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CHICAGO-Quick, name a green retail center. When you think green, the Hearst Building in Manhattan or the Comcast Center in Philadelphia comes to mind. But the retail segment of the industry is behind the curve, and in an interview during GreenBuild here, Regency Centers Corp. construction VP Scott Wilson and VP of investments Erwin Bucy, came to grips with the issue. The interview comes a few days after the firm unveiled its green building initiative.

The push entails an acceptance of green solutions at all levels of the operation—corporately and in terms of existing and new developments, based largely on the input of an internal task force formed in 2006 and charged with the duty of defining sustainability for Regency.

“We’ve taken a global look at Regency’s practices and have established higher environmental standards,” said CEO and chairman Hap Stein when unveiling the push. “As a result, our company will fulfill our commitment to becoming better stewards in the communities we serve through operating and development practices.”

Regency is not the front runner, as Wilson readily admits. That honor, he says, goes to the likes of Forest City, but most of the competition is well behind.

The recommendations of the task force, which Wilson headed, were approved by the executive committee in the fall of this year, and a number of recommendations are currently being prepped for implementation. These include the retrofit of three existing centers in 2008 and three more in ’09. It also calls for 20% of 2008 starts to be sustainable, then growing that volume by 20% in each of the next two years.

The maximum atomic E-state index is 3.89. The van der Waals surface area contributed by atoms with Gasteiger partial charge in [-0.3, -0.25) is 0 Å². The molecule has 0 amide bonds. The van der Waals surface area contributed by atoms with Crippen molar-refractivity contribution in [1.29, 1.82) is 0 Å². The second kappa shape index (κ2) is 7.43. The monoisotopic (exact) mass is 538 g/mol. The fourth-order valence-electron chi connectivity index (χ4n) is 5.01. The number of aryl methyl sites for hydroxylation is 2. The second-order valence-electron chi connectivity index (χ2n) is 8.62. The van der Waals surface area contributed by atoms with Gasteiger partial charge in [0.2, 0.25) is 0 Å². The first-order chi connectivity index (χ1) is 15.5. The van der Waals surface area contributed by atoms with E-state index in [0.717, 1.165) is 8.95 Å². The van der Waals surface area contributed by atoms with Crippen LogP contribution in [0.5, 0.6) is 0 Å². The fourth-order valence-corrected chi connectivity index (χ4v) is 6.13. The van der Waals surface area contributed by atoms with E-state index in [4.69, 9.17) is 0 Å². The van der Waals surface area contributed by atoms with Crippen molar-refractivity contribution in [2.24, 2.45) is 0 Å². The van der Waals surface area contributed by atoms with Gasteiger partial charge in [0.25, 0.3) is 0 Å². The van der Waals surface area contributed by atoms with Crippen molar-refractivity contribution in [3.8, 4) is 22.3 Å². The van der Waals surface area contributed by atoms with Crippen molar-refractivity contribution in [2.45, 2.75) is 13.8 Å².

It’s not an aggressive schedule, but Wilson and Bucy explain that retail is harder to assess than other sectors that have made more aggressive inroads. “LEED was originally designed for office,” said Bucy. In fact, Regency and others are working with the USGBC—GreenBuild’s sponsor—to develop a retail-center certification plan.

Wilson underscored the lagging state of retail’s green progress with a sobering stat: “Some 25,000 retail buildings are built every year. Less than 100 are certified.”

The executives state that hard evidence on gains, costs and savings are hard to come by for the sector, but both men recognize the potential. “If tenants can go into a sustainable center,” said Wilson, “we have a better asset with more room for rent growth and a competitive advantage.”

And, just as the issue of sustainability arrived in the mainstream of office development a few years back, Wilson sees what he calls a similar surge in retail. “It is here to stay,” he stated, “and we intend to stay ahead of that surge.”

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